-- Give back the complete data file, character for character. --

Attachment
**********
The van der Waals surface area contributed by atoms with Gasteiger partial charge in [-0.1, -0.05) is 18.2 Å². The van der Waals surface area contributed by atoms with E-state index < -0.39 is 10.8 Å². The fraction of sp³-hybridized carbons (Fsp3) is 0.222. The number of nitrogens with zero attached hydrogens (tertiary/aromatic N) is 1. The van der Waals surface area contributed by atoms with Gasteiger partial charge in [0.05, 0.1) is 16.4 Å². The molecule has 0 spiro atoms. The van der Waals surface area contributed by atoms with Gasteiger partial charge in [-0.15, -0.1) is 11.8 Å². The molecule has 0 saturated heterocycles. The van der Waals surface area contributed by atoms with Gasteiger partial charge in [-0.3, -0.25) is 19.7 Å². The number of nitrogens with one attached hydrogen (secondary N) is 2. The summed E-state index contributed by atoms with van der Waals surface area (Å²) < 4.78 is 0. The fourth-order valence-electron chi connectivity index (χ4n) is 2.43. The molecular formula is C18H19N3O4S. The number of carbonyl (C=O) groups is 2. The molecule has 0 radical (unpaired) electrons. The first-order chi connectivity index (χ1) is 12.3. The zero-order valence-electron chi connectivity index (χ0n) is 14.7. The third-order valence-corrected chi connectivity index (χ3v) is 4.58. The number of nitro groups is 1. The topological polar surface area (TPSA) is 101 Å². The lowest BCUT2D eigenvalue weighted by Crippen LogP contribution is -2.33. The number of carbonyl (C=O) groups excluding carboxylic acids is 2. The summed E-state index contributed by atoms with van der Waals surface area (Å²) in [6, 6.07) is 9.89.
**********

The van der Waals surface area contributed by atoms with Gasteiger partial charge in [-0.1, -0.05) is 18.2 Å². The van der Waals surface area contributed by atoms with E-state index < -0.39 is 10.8 Å². The fraction of sp³-hybridized carbons (Fsp3) is 0.222. The number of nitrogens with zero attached hydrogens (tertiary/aromatic N) is 1. The van der Waals surface area contributed by atoms with Gasteiger partial charge in [0.05, 0.1) is 16.4 Å². The molecule has 0 spiro atoms. The van der Waals surface area contributed by atoms with Gasteiger partial charge in [-0.15, -0.1) is 11.8 Å². The molecule has 0 saturated heterocycles. The van der Waals surface area contributed by atoms with Gasteiger partial charge in [-0.3, -0.25) is 19.7 Å². The number of nitrogens with one attached hydrogen (secondary N) is 2. The summed E-state index contributed by atoms with van der Waals surface area (Å²) < 4.78 is 0. The fourth-order valence-electron chi connectivity index (χ4n) is 2.43. The molecular formula is C18H19N3O4S. The number of carbonyl (C=O) groups is 2. The molecule has 0 radical (unpaired) electrons. The first-order chi connectivity index (χ1) is 12.3. The zero-order valence-electron chi connectivity index (χ0n) is 14.7. The third-order valence-corrected chi connectivity index (χ3v) is 4.58. The number of nitro groups is 1. The topological polar surface area (TPSA) is 101 Å². The lowest BCUT2D eigenvalue weighted by Crippen LogP contribution is -2.33. The number of carbonyl (C=O) groups excluding carboxylic acids is 2. The summed E-state index contributed by atoms with van der Waals surface area (Å²) in [6, 6.07) is 9.89.